The pectoralis major (french : muscle grand pectoral) named from its being the larger of the two muscles which arise from the front of the chest (pectus = breast) - is a thick, triangular, fan-shaped sheet ; or, more accurately, it may be likened to the sector of a circle on account of le curved origin, from which all the fibres converge to the upper part of the humerus as a center.



  • The anterior surface of the inner half of the clavicle and the adjacent part of , the sterno-clavicular joint ;
  • the side of the front of the sternum, from the sterno-clavicular joint to the lower extremity of the gladiolus ;
  • the front of the cartilages of the second to the sixth ribs ;
  • a small part of the outer surface of the sixth rib close to its anterior extremity ;
  • the upper part of the aponeurosis of the external oblique muscle which forms the front of the sheath of the rectus abdominis.


  • The external bicipital ridge of the humerus from the greater tuberosity down to the impression for the deltoid ;
  • adjacent fibrous structures, especially the tendon of insertion of the deltoid muscle.


The clavicular portion is distinct from the rest, and might be described as a separate muscle. It forms a thick band of parallel fibers, which, arising tendinous from the clavicle, become almost immediately fleshy, and are inserted into the humerus by short tendinous fibers in front of the rest of the tendon of insertion.

The rest of the muscle (the sterno-costal portion as it is usually named) consist of fleshy fibers which, arising directly from the four points of origin already enumerated, converge and cross one another to be inserted into the humerus behind the clavicular portion by means of a peculiar tendon.

In a vertical section near the humerus this tendon is seen to be folded upon itself into a compressed horseshoe-shape. The convexity of the folded tender! is directed downwards, and the anterior segment of the horseshoe is shorter than the posterior.

The anterior segment receives the muscular fibers which proceed from that part of the origin of the sterno-costal portion which lies above the third costa cartilage, and with the front of this segment the insertion of the clavicular portion is closely blended. The posterior segment receives the fibers from the lower part of the sterno-costal portion, the lowest fibers (viz. those from the external oblique aponeurosis) being inserted highest, and the highest (viz. those from the middle of the sternum) being attached to the lower part of the horseshoe, where they become continuous with those forming the anterior segment of the tendon.

In consequence of this arrangement the lower fibers of the muscle disappear from view soon after their origin, and are concealed by the clavicular and upper sterno-costal fibers. This arrangement gives to the anterior border of the axilla a concave outline. Were it not for this decussation, the muscle would be broad and thinner, and would cause an inconvenient and unsightly projection in front of the axilla.

The sterno-costal portion may usually be divided into a superficial and deep plane, the superficial being composed of the sternal and external oblique origin ; the deep, of the fibers which spring from the ribs and their cartilages.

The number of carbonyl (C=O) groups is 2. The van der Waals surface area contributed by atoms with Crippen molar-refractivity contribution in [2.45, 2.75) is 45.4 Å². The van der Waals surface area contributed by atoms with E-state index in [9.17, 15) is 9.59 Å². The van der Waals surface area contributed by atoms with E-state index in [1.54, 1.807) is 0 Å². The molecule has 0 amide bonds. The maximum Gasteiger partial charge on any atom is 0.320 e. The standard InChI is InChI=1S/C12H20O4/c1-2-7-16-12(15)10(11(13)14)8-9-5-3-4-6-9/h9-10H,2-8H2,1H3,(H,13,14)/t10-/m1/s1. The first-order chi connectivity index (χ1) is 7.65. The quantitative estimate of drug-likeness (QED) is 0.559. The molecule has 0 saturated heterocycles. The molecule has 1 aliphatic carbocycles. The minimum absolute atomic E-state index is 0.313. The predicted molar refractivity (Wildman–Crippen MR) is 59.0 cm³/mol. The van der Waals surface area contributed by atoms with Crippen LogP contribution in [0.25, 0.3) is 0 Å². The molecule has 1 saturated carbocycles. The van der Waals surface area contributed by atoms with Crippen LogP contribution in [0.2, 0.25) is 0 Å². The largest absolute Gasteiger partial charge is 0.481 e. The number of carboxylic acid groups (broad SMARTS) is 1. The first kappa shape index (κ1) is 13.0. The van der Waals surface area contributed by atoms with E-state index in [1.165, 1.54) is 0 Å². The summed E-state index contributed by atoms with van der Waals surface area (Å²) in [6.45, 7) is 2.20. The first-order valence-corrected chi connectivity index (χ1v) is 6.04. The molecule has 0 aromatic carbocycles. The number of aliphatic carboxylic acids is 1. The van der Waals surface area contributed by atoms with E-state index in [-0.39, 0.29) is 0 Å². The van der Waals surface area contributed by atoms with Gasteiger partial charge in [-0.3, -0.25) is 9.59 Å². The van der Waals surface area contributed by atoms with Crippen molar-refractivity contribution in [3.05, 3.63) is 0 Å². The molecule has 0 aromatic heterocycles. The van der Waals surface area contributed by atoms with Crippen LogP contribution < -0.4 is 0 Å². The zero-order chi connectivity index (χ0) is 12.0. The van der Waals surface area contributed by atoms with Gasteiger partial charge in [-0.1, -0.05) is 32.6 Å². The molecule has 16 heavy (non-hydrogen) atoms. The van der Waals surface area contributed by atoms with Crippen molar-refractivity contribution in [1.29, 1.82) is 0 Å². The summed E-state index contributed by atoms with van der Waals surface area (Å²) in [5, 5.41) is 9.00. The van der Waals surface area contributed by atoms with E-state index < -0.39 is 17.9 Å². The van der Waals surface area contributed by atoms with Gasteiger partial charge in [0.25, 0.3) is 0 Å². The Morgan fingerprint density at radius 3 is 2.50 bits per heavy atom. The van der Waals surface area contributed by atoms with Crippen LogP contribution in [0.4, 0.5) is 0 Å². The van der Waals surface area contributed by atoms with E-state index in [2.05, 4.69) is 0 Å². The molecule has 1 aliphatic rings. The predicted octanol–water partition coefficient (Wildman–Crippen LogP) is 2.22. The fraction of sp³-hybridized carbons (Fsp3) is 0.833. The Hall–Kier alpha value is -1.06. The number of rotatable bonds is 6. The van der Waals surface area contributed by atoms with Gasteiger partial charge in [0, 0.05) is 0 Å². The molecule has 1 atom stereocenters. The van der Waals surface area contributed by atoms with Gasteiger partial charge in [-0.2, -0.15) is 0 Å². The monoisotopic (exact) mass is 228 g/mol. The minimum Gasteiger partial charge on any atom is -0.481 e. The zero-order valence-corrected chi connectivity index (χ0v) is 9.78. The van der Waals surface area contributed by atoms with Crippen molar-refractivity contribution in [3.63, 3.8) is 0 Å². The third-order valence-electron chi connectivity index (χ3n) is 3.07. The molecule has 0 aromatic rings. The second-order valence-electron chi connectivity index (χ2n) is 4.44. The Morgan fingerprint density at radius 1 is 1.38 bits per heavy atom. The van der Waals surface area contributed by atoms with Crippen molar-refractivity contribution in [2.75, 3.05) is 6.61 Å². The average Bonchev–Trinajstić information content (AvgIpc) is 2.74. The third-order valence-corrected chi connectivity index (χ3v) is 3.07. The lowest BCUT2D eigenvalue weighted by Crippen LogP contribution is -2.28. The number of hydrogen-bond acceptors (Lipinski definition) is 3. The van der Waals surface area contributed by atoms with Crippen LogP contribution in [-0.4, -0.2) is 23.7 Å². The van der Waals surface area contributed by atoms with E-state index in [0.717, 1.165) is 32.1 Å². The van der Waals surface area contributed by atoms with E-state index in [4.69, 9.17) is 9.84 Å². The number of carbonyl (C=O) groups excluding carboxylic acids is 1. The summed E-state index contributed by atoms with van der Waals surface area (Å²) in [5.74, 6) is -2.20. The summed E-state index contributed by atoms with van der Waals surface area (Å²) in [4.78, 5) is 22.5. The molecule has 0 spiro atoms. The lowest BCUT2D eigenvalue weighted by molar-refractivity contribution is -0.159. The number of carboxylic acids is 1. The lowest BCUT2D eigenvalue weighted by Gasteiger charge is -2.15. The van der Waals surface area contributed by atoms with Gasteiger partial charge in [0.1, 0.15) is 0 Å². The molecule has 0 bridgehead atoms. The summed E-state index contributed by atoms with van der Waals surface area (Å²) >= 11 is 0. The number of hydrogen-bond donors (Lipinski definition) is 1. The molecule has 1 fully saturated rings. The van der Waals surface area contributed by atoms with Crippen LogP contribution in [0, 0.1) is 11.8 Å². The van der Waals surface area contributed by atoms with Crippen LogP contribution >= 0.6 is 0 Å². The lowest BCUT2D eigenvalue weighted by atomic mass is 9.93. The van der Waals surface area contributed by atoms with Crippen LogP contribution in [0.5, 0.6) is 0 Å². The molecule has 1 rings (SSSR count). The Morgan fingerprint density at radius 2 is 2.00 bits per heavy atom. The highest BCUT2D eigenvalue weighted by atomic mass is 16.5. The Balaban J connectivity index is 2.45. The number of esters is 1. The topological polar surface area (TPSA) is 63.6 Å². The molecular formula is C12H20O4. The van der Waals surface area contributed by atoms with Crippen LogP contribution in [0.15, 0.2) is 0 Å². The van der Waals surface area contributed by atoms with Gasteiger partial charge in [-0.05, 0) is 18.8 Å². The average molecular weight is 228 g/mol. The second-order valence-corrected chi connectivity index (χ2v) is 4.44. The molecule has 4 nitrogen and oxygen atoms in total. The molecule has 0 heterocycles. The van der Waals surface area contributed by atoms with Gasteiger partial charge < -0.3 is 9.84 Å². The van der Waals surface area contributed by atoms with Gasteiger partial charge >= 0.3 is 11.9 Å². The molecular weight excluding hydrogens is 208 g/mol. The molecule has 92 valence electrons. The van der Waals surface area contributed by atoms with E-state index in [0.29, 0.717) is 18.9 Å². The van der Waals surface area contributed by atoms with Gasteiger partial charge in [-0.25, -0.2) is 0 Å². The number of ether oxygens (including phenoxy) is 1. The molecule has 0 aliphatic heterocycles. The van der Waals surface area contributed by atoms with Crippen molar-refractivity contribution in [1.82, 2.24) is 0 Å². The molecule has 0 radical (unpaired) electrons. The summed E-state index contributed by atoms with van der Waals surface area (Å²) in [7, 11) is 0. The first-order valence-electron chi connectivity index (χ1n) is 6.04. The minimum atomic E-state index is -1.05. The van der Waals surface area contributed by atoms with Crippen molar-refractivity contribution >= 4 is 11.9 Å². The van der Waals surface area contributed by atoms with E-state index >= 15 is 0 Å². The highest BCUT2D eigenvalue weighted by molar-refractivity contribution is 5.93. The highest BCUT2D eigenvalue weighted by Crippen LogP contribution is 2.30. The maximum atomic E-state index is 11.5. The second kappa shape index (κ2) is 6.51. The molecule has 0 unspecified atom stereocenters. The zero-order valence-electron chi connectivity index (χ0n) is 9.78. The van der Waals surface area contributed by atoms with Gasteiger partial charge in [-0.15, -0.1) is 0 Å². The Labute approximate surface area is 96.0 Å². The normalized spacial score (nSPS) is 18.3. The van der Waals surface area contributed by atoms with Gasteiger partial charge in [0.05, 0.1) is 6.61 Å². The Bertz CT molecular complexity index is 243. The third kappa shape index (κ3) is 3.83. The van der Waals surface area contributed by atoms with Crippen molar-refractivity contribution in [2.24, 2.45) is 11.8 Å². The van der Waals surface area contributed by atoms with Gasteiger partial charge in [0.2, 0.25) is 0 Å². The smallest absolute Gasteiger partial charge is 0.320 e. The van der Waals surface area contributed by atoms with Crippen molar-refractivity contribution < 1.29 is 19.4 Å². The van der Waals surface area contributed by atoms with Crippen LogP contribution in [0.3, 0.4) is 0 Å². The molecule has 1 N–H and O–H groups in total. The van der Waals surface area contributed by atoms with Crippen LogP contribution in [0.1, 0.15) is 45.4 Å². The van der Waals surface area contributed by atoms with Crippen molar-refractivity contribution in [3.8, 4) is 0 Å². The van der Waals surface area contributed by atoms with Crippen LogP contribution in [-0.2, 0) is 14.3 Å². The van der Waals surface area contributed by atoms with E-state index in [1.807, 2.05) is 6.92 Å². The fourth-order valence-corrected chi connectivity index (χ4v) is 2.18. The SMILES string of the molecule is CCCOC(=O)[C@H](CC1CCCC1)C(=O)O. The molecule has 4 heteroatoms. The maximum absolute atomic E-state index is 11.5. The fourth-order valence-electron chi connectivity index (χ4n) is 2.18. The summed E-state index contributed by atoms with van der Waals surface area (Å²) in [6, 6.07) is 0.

From all the nerves of the brachial plexus :

  • through the external anterior thoracic nerve, which enters the deep surface of the muscle just below the middle of its upper border ;
  • and through the internal anterior thoracic, which, after piercing and supplying the pectoralis minor, enters the deep surface of the muscle an inch lower down, half-way between its origin and insertion.


To adduct; flex, and rotate inwards the upper arm. By its clavicular portion it will draw the arm more directly forwards, as in round-hand bowline while the sterno-costal portion will draw the arm more downwards than forwards The whole muscle will be used with great force in striking a blow downwards and forwards. When the arm hangs close to the side, the pectoralis major will draw the scapula forwards and downwards, so as to advance and depress the point oi the shoulder, as may be seen in a person shivering with cold. When the arm is elevated and fixed, this muscle will draw^the front of the chest up to it, as b. climbing. It will also raise the upper ribs in forced inspiration.


Superficially, the platysma myoides, the mammary gland, and the cutaneous nerves from the descending branches of the cervical plexus, as well a: the lateral and anterior perforating branches of the upper intercostals.

Beneath, lie the subclavius, pectoralis minor, and serratus magnus, the fascia hovering the external and internal intercostal muscles, the coracoid process, and costo-coracoid membrane, with the structures which pass through the membrane, viz. the cephalic vein, acromio-thoracic vessels, and the external anterior thoracic nerve. Further outwards it forms part of the anterior wall of the axilla, and enters into relation with the axillary vessels and nerves.

The upper border is separated from the deltoid by the cephalic vein and the humeral branch of the acromio-thoracic artery.


The clavicular and sterno-costal portions are often widely separated, they may also be further subdivided into separate bands or sheets, and they may be wholly or partly absent. Occasionally, the muscles of the two sides join across the sternum, or muscular bands may join the sternal ends of the clavicle. Bands may cross Tom the axillary border to the latissimus dorsi or the deep fascia of the upper arm ; deeper bands may also pass to the insertion of the pectoralis minor, or the capsule of the shoulder joint.

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